by Meredith Bronwen Mallory

| 10:00 hours, 2nd Valaehan |

I woke late this morning. The sun, bright and magnified by the ivory towers of Coruscant streamed through the narrow windows of our apartment, falling over my half-nude body like a second blanket. It was not the warmth that woke me, but your muttered cursing. I rolled over, feeling my braid-- which you had only half-undone the night before-- trail behind me.
"Anakin?" I asked softly, stretching. You turned and smiled at me, so fondly, watching the movements of myself and my shadow on the bed. 'When you first wake up, you stretch like a nikki,' you told me once. A nikki-- for me, a name with no reference. To you, a mammal, imported to Tatooine by the wives of rich lords who had nothing better to do. Slim and soft, none of them lasted long on your desert world, but you saw one, once, when you were sold to Gardola the Hutt. You came closer to the bed, touched your real hand to my cheek, trailed it down my neck.
"I overslept," you said, rolling your shoulders. So like a little boy, with your hair falling in your face, it was easy to forgive you anything. "Obiwan will be expecting me back at the Temple, soon."
"Like that?" I asked, smiling, gesturing to your bare chest and half-done trousers. Pulling my light, sheer robe off the bedpost, I began moving with you, sorting through the clothes we shed the night before. We laughed, your robes decadently strewn beside my stockings, my under shift draped across a chair.

I think about that, now-- in the real now, which is not muddled by my memories and my traitorous sleeping mind. Here is the room aboard 'The Unquestioned Command', with its small rug, and two lamps. Here is the twenty-two steps I can take, toe to heel, before I come to the wall, and am forced to turn back again. Our apartment on Coruscant was perhaps only twice this size-- I paid for it myself, under another name, as neither of us could be seen too much in one another's official rooms. It was just a small main room, with a squat, Alderaanian style flat-stove, and-- behind our meager low couch and table-- the sliding screened door to the bedroom. It was cream, I remember, far bigger than the other room, with a dresser and night stand where we stored the few things we left there permanently. Your ship models, my Nubian watercolors, the presents you brought me, like clockwork, from your travels. Small tokens we bought together. We would leave the little stove on in the other room, to help with the heat-- the light would come in through the deep, pink silk panels of the screen, fall over the floor like translucent flower petals, or else the wings of starflies, shed in the spring. The existence of this room was a puzzle to me; it was ours, and it was evidence. Damning for the piles of extra clothes laid side by side in the drawers, for our brushes and combs, hanging next to the sink. Our makeshift fresher. His and Hers, Yours and Mine. Each time I opened the door, my throat closed with irrational fear, certain that this time there would be disapproving faces clustered in the small space, frowning.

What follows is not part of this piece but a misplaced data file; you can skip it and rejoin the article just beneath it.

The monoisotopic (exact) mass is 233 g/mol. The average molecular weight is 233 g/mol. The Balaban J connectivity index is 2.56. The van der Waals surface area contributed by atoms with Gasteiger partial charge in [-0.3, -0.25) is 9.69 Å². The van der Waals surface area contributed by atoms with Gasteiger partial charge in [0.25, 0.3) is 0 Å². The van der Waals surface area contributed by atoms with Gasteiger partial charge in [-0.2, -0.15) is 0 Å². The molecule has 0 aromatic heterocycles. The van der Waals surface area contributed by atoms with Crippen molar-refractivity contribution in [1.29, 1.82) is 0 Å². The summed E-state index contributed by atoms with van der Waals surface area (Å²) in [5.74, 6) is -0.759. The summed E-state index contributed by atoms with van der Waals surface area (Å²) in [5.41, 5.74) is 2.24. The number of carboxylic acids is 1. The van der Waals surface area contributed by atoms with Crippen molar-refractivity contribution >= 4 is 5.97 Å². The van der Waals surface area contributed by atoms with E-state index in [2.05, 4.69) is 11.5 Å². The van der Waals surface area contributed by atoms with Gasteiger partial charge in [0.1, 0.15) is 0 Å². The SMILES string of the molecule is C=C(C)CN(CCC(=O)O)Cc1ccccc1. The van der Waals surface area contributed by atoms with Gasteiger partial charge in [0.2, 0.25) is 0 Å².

"How could you?" they would say. As if I had defied some law of gravity, breached some terrible barrier. It would be ugly and crass, like the holo-news stories I so loathed as a girl; a young couple run off together, a lady arriving for a rendezvous with her lover, only to take the fall. That's what it would be-- a fall, an endless one, where you stomach goes down and down. They would look at me, measure me. "How could you?"
How would I tell them that it was not a matter of 'could'?
We just did.

Did we really once undress each other, laughing, sighing, toss our marks of status away without heed? Did I love you, sleep beside you, and hear only the hum of the stove and your sweet, uneven breath? Tell me I'm making up stories! Tell me I'm lying. I try to imagine you, imagine my body being touched by someone other than me. It always seemed as if you were slipping your fingers under my skin, layer by layer, reaching for something vague and indefinite within. I'd put my hands in your hair, when you were permitted to grow it into the mane of a Knight, hold onto both of your hands.
It doesn't seem real.

Every now and again, you would sleep in my bed, in the quarters attached to my senatorial office; I would lay there, on nights you were away, and be able to conjure you there. I had a picture in my mind; you had been there, it was possible, if unlikely.
Could you see me, as easily, in your narrow ship's bunk or worn bedroll? Lovers thrive on small space-- hip to hip, nose to nose. You never moved far from me in your sleep, anyway. Or was I an anachronism, something out of place with the life you lived on assignments, where you fell asleep-- as you told me-- to Obiwan's long snores? Sometimes, during midday break, I would stare at the monolith of the temple, towering just beyond the Senate building. Those gates were closed to me, to anyone outside the tight-walled Jedi ranks.